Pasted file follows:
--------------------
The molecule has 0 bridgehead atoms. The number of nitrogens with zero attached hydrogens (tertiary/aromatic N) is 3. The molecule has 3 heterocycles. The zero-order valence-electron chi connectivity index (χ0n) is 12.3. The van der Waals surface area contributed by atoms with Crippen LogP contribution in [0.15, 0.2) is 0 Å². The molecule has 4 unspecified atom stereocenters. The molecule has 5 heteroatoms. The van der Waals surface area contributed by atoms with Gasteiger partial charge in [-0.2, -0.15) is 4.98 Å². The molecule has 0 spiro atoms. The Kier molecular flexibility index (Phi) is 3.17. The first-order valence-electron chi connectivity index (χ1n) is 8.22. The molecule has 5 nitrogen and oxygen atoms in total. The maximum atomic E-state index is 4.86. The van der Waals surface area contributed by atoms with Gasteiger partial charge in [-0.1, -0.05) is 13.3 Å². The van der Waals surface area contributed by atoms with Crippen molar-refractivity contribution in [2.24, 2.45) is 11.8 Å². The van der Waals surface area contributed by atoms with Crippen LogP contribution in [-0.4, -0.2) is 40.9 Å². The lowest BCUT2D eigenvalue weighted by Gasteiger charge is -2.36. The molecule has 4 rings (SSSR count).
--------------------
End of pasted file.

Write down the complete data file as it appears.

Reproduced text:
The molecule has 0 bridgehead atoms. The number of nitrogens with zero attached hydrogens (tertiary/aromatic N) is 3. The molecule has 3 heterocycles. The zero-order valence-electron chi connectivity index (χ0n) is 12.3. The van der Waals surface area contributed by atoms with Crippen LogP contribution in [0.15, 0.2) is 0 Å². The molecule has 4 unspecified atom stereocenters. The molecule has 5 heteroatoms. The van der Waals surface area contributed by atoms with Gasteiger partial charge in [-0.2, -0.15) is 4.98 Å². The molecule has 0 spiro atoms. The Kier molecular flexibility index (Phi) is 3.17. The first-order valence-electron chi connectivity index (χ1n) is 8.22. The molecule has 5 nitrogen and oxygen atoms in total. The maximum atomic E-state index is 4.86. The van der Waals surface area contributed by atoms with Gasteiger partial charge in [-0.1, -0.05) is 13.3 Å². The van der Waals surface area contributed by atoms with Crippen molar-refractivity contribution in [2.24, 2.45) is 11.8 Å². The van der Waals surface area contributed by atoms with Crippen LogP contribution in [-0.4, -0.2) is 40.9 Å². The lowest BCUT2D eigenvalue weighted by Gasteiger charge is -2.36. The molecule has 4 rings (SSSR count).